Anime Reviews: Berserk
Though it contains one of the most infamous endings in anime, Berserk more than deserves its rightful place as a classic of 90s action anime.
Series Length: 25 episodes
Air Dates: 10/8/1997 to 4/1/1998
(well, that explains the ending...)
Age Rating: 17+ (strong graphic violence, mild language, brief but extremely disturbing sexual content)
Summary: Guts has always lived a harsh life, from his childhood as a struggling mercenary to his adolescence as a struggling mercenary, now approaching adulthood as...a struggling mercenary. He was born into the role, so to speak, from the corpse of his mother before being found by mercenary leader Gambino, who taught Guts the way of the sellsword. After slaughtering an enemy champion, Guts encounters members of the Band of the Hawk, an infamous undefeated mercenary group often referred to as "Death on the Battlefield." He attracts the attention of their leader, the charismatic Griffith, who (first subdues and then) attempts to recruit him, to lend his strength and join the Hawks, to realize Griffith's ambition, and to change the country of Midland forever.
The Good: Dark and gritty fantasy setting; Classical-style characters and story arc; low-budget music and animation capture the spirit of the manga flawlessly; the English dub outtakes are mandatory viewing
The Bad: Low-budget is still low-budget; the ending will make you punch walls
The Ugly: The ending will make you punch babies and kittens also
The year: 2004. The occasion: Christmas. The gift: the 6-disc collector's edition of the entire Berserk anime series. The price: $49.99. The end result: one of the best manga adaptations with one of the worst endings imaginable. I'd know about the series for a few years, unable to find a decent copy of it, but when that Christmas rolled around, I was so pumped to finally see it. This was a landmark--the pinnacle of 90s action anime, and it has found a home in the Top 10 Anime lists of many. And before long, it would sneak its way onto mine. Why is that, you may ask? Let's dive right in, shall we?
Right from the very first episode, the mood is set: gritty medieval settings, violent action, dark shadows in all facets of life, rain pouring down, a hooded man with a crossbow arm wielding a 9-foot-long sword--you know, the usual stuff around town if your town was the scariest town ever. And while the first episode is mainly a flash-forward, we still see much of the same bleakness and violence throughout the series.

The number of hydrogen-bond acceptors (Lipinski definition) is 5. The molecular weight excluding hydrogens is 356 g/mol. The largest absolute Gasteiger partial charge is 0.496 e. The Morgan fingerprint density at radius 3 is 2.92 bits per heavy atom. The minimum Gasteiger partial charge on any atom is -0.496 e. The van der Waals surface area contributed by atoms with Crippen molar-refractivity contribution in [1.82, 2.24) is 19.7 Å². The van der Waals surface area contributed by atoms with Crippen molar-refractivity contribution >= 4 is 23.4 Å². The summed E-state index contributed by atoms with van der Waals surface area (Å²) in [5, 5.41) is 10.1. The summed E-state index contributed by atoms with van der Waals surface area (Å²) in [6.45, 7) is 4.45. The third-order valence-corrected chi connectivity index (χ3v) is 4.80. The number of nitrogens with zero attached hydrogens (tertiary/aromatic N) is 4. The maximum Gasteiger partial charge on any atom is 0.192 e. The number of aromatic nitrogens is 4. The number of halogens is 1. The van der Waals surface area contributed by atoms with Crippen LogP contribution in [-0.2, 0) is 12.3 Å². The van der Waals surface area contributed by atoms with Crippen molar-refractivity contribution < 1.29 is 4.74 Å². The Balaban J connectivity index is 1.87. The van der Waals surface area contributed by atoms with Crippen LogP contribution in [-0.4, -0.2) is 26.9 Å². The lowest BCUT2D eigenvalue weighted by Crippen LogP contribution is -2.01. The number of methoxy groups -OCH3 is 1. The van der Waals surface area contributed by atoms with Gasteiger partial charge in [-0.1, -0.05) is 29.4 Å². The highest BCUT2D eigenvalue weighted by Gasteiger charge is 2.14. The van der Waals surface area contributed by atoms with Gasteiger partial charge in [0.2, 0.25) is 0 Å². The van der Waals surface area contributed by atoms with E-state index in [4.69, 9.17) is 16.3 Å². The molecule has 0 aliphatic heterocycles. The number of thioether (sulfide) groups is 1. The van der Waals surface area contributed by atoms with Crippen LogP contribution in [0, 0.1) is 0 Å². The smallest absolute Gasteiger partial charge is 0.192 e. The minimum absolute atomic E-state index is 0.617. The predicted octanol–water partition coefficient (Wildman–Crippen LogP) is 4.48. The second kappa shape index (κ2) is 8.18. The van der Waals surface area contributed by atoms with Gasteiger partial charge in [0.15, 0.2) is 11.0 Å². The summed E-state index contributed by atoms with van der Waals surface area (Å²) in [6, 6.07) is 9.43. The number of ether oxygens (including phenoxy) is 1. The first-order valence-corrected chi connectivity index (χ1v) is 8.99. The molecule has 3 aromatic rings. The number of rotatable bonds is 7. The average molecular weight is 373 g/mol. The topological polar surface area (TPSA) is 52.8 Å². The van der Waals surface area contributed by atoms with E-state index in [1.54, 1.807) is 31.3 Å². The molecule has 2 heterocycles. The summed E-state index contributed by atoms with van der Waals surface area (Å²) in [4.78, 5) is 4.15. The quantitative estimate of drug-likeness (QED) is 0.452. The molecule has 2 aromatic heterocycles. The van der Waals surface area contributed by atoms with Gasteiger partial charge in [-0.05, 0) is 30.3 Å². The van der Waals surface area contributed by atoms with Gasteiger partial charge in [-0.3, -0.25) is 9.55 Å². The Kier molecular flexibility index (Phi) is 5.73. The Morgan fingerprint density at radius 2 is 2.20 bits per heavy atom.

The anime focuses mainly on the "Golden Age" arc of the manga, so, uhh...that should immediately send up some red flags. If the so-called Golden Age is a crapsack world where mercenaries and soldiers kill wantonly, then it's safe to say you're in for a ride. Do keep your arms and legs inside at all times. If you were looking for the perfect dark fantasy anime, you're in the right place, my friend!
Easily the greatest thing about Berserk, alongside its surprisingly-unique setting (seriously, why don't we have more of this stuff?!), is its characters. And alongside that, the storyline. There are some pretty unusual characters in the lineup, including tough-guy anti-hero Guts and the darkly manipulative yet compassionate Griffith. While other characters like Caska, Judeau, Corkus, and Pippin are interesting and unique in their own right, it's the core duo of Guts and Griffith that lift the series from "solid" to "HOLY CRAP HOW DID THEY DO THAT MY MIND HAS BEEN BLOWN" quality. Both characters take a page from Classical epics, with Guts representing the powerful soldier who fights to carve his own fate and Griffith representing the hero who rose from nothing and became a beloved icon to his people.